Is this time to exit completely from the markets? Is there too much valuation out there? In a quick post today we’ll take you through a couple of interesting thoughts around the markets now.
Of course they are. The problem is: when? It could be a year from now. It could be four years from now. Alan Greenspan once used the phrase “Irrational Exuberance” in 1996 after markets went up in nearly a straight line, and it took nearly two more years for the market to have even a meaningful 10% correction. And then, it went up nearly 100% from that Irrational Exuberance point to nearly 2200 before crashing back to 1100 in the dotcom bust.
So yeah, it could look a little crazy. But it might just get a little crazier. And crazy enough that it goes so far up that when it eventually falls, the current price will still look a good buy!
Like the Billy Joel Song: You may be right, I may be crazy, but it may just be the lunatic you’re looking for.
Your mind is a strange thing. It wants stuff in binary. Love you. Or Hate you. Buy. Or Sell. The comfort of being on one side, strongly anchored, is like a nicotine fix; we strongly desire the “decision” and the direction it brings us. This is why godmen exist, and that’s also why a large part of markets involve people just saying: Shut up and tell me if I should buy or not.
But there’s no such thing as being binary in anything. Everything has grey areas. I might love you but I don’t like that thing you do. I like a stock, but not enough to buy more of it, but I won’t sell it either. I might not always be the lunatic you’re looking for.
The point is: It’s okay to two-time the stock market. You have some money in it, but you also have some money in a less volatile market – Bonds/fixed income. It’s okay to say, I think this is madness, so while I ease the foot off the pedal, I’m not stopping this car and running out just yet.
Meaning: You can go down to 60% equity and you’ll probably do better than:
If you stay out, chances are that you will get frustrated and get back in just when the market peaks, because you just can’t take it any more.
Some people sell the stocks that have done really well (“book profit”) and hold on to the losers, thinking they’ll get out when those stocks rise. Bad Idea.
Stocks that do well are the fellows who did what you wanted. So getting out of them is like penalizing yourself for good stock selection. If you have to get out, just get out of the losers.
But a better strategy will be to take some part out of all stocks. Going from 90% equity to 60% equity doesn’t mean you have to sell 1/3rd of your stocks. It can just mean sell 1/3rd of each company you own – so if you own 15 shares, you sell 5.
At the same time you can set up some ground rules. No stock should be more than 10% of portfolio, if you’re the diversifying kind. Overconcentration on one sector is also dangerous.
And then, you want to be meaningful. Each position should be at least 1% of portfolio. So if your stocks are worth Rs. 25 lakh, then a position needs to be at least 25,000 rupees otherwise cut it down mercilessly.
This is one of those times when you might find yourself holding way too many mutual funds. Most funds tend to buy the same stocks, if they’re in the same kind of category. So I’d cut them down to two of each kind. This is a painful process as you have to optimize for taxes and such, but it can be done through diligent use of spreadsheets.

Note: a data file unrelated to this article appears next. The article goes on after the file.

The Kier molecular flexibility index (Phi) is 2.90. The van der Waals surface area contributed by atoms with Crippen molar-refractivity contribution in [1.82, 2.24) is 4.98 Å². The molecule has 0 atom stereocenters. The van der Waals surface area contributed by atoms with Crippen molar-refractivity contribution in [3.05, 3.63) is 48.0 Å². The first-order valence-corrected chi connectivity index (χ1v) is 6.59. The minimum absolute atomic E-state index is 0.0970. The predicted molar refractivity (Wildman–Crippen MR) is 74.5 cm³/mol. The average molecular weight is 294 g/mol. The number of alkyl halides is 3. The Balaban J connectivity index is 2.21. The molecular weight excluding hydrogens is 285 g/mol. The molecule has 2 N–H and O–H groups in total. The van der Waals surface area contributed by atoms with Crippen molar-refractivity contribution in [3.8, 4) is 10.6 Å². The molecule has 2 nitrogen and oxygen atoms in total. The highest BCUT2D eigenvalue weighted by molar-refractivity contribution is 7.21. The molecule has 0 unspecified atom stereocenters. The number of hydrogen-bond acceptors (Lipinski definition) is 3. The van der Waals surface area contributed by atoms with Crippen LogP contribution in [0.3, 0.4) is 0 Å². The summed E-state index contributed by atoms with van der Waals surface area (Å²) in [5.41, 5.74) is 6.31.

If you’re a stock picker, you’ll always find good stocks. And reasons to keep holding on. The simplest reason to stay is that: the stock is going up. Even if you think valuations are stretched, why not just hang on while the madness keeps things totally irrational? Who cares if a stock is overvalued in your mind?
Case in point: KRBL. We bought in at around 195. At 330 we balked at the valuation and exited. It’s at 611 now, after falling about 10% from it’s peak. Even doing a part exit would have been better, waiting for the rest to decline say 20% before finally getting out. Momentum is responsible for more than 50% of returns, overall, or so I believe.
The other reason is: your stock may still have potential. If you’re a mutual fund investor this reason would be: The market may still have potential. If you believe, strongly, that earnings will increase, that a high valuation today will seem low later because earnings have caught up, that’s a call you should be willing to live with.
Either ways, the reason should not be: I’m buying because someone else is buying. At least, not reason enough unless you know what you’re doing. If you’re buying on tips, especially those that come unsolicited by SMS, I would recommend buying a lighter and putting fire to your money instead. At least it’ll warm you for a while.
Life allows you a few victories. You enjoy them. You talk about them. You’re proud of them.
But when you let it get to your head, you’re doomed. There are markets that make everyone look good. This is one of them.
Love your wins, but at the same time be aware that there are greater forces at work. It was not just your skill, it is a helluva lucky time. This logic doesn’t make you hurt as much, psychologically, when the market falls. Because if it wasn’t you on the upside, it probably wasn’t you on the downside either.
Don’t agree? See our “Magic Random Portfolio“.
I have given too many fundas. My point was simply this: Even in this market you have to stay invested, even if it’s half what you would otherwise put. Staying fully in is bad, but staying fully out is worse. Keep a lower Blend and enjoy the ride!
P.S. When the Irrational Exuberance comment was made, The S&P 500 P/E was just 19. It went to 33 before markets crashed. The Nifty 500 (Indian equivalent) is currently at a P/E of 33. Just saying.